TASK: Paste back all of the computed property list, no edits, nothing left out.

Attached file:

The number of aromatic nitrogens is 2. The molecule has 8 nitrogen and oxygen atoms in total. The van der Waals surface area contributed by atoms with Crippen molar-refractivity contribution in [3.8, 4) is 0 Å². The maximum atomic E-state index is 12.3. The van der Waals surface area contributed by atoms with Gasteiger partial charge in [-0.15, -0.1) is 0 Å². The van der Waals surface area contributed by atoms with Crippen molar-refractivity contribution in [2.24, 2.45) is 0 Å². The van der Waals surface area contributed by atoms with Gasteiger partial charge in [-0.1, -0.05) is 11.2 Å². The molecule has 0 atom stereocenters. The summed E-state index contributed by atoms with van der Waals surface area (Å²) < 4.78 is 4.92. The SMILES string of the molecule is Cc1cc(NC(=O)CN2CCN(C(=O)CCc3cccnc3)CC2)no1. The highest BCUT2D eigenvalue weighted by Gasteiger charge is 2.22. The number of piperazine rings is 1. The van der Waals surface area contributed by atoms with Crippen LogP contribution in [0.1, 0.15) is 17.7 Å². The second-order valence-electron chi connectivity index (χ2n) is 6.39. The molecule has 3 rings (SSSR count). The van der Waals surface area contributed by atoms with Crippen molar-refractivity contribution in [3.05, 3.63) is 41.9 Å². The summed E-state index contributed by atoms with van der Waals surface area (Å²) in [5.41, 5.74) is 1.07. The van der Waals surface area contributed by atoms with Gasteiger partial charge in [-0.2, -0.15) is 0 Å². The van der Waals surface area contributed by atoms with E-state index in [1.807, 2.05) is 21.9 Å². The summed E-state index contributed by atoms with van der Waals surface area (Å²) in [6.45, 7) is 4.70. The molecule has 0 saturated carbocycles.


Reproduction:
The number of aromatic nitrogens is 2. The molecule has 8 nitrogen and oxygen atoms in total. The van der Waals surface area contributed by atoms with Crippen molar-refractivity contribution in [3.8, 4) is 0 Å². The maximum atomic E-state index is 12.3. The van der Waals surface area contributed by atoms with Gasteiger partial charge in [-0.15, -0.1) is 0 Å². The van der Waals surface area contributed by atoms with Crippen molar-refractivity contribution in [2.24, 2.45) is 0 Å². The van der Waals surface area contributed by atoms with Gasteiger partial charge in [-0.1, -0.05) is 11.2 Å². The molecule has 0 atom stereocenters. The summed E-state index contributed by atoms with van der Waals surface area (Å²) < 4.78 is 4.92. The SMILES string of the molecule is Cc1cc(NC(=O)CN2CCN(C(=O)CCc3cccnc3)CC2)no1. The highest BCUT2D eigenvalue weighted by Gasteiger charge is 2.22. The number of piperazine rings is 1. The van der Waals surface area contributed by atoms with Crippen LogP contribution in [0.1, 0.15) is 17.7 Å². The second-order valence-electron chi connectivity index (χ2n) is 6.39. The molecule has 3 rings (SSSR count). The van der Waals surface area contributed by atoms with Crippen molar-refractivity contribution in [3.05, 3.63) is 41.9 Å². The summed E-state index contributed by atoms with van der Waals surface area (Å²) in [5.41, 5.74) is 1.07. The van der Waals surface area contributed by atoms with Gasteiger partial charge in [-0.2, -0.15) is 0 Å². The van der Waals surface area contributed by atoms with E-state index in [1.807, 2.05) is 21.9 Å². The summed E-state index contributed by atoms with van der Waals surface area (Å²) in [6.45, 7) is 4.70. The molecule has 0 saturated carbocycles.